Current Issue Back Issues Cards
Issue 7, Spring 2011
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Canyon as Classroom,
   Cindy Jenson Elliot
Sunflowers and Math,
   Brittany Joslin
Going Against the Zeitgeist,
   Noah Shlottman
Teaching, Learning & not Knowing,
   Eleanor Duckworth
Exhibiting Student Writing,
   Randy Scherer
Science Room as Drawing Room,
   Parag Chowdhury
Experiencing Difference,
   Pam Baker
Annotating Teacher Work,
   Alicia Crump
Illuminated Mathematics,
   Dave Stahnke
   Laura Webber
Reading Art,
   Eusebio Travis Sevilla
A Better Education,
   Lillian Hsu
Sometimes the Exhibition is at the Dinner Table,
   Jenny Morris & John Bosselman

1: Get Bent
2: Viva La Revolucion!
3: Cultural Encounters
4: Resilience Café Project
5: Digital Storytelling
6: Chemistry and Conflict
7: Soaring Eagles
8: Life: The Book
9: Inventions


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What would second graders invent to make the world a better place? A trash machine that converts all the garbage on the planet into marshmallows. A flying car powered entirely by solar panels. A gizmo that translates animal speech to human talk, so that animals can tell us when they are sick. The “nice” machine, where people can stick one of their fingers in a hole and the machine will count how many times the person has been nice. For this project, students approached the engineering process through a creative lens. In science, they studied and created simple machines. In literature studies, they read Cloudy with a Chance of Meatballs and The BFG, which both involve creative inventions like machines that rain meatballs or that catch dreams. Inspired by these ideas and their own imaginations, they dreamt up their own machines to help our society. They then investigated different materials and collaborated with 9th grade students from High Tech High International to design and build models of their inventions.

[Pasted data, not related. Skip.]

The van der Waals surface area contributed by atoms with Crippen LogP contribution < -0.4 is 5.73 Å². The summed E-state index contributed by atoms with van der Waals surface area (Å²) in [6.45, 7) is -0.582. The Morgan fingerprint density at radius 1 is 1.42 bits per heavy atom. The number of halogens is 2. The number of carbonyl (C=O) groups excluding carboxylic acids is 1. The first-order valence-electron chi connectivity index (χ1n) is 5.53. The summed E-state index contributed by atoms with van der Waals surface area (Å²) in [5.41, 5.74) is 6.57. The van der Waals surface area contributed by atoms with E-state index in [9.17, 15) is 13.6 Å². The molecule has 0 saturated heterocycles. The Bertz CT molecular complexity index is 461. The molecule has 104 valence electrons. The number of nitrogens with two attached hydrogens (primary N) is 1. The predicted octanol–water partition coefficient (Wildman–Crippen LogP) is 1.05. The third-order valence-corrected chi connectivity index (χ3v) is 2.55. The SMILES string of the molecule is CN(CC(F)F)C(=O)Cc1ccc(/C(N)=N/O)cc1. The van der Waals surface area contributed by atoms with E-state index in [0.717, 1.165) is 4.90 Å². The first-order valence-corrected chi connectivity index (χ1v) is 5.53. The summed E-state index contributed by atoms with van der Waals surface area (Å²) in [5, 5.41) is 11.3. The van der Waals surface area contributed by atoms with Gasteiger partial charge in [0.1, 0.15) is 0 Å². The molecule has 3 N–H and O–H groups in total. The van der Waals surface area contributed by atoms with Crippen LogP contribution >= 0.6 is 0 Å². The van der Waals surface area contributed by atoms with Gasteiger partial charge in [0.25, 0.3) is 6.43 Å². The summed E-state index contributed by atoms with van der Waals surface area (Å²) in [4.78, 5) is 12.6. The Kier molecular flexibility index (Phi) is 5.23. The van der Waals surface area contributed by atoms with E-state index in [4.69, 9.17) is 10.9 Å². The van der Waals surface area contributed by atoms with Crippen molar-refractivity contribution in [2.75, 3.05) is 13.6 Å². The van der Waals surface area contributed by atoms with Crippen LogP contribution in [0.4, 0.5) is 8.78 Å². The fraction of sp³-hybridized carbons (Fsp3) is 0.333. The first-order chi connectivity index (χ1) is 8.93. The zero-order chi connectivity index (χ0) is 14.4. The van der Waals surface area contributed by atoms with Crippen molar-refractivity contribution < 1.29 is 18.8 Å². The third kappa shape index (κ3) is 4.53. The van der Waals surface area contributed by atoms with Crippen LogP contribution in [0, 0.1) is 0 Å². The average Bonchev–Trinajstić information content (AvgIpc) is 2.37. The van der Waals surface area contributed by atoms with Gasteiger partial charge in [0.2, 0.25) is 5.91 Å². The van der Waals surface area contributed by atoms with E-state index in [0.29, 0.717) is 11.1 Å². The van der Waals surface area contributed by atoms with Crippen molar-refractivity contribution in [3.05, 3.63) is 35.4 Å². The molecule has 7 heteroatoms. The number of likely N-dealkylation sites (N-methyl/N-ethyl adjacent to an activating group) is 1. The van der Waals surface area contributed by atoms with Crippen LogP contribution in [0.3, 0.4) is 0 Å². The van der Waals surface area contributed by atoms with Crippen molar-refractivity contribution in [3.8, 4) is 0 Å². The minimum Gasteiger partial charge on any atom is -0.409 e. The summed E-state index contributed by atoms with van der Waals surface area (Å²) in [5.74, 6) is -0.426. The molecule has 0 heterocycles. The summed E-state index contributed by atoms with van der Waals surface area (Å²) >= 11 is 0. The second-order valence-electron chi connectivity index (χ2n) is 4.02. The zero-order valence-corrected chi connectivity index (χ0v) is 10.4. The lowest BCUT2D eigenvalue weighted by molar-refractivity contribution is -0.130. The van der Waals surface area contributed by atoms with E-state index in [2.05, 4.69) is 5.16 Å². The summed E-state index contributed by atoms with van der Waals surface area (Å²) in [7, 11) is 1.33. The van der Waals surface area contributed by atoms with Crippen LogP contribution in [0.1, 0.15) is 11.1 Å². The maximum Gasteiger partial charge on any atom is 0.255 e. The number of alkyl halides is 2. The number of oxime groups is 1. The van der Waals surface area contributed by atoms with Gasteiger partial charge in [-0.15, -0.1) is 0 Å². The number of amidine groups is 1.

Student Reflections
This project was kind of frustrating because you had to design it and build it. The teenagers were cool. They helped me find the materials and use the hot glue gun.

—Donnie, 2nd grade

Making our invention was fun. It was hard to design it and make it. The big kids were nice and they helped us a lot.

—Gigi, 2nd grade

The experience was really enlightening for me, I loved working with the students to help them bring their imaginations into reality.

—Heather, 9th grade

My partner wanted to make a bed that automatically woke you up by springing you from a horizontal sleeping position to an upright nearly standing position. She told me she didn’t want her parents waking her up anymore so she invented this bed. I helped her put together the bed with cotton balls, bottle caps, popsicle sticks and other supplies. I liked her idea. Hopefully she will officially invent something like this when she gets older.

—Keana, 9th Grade

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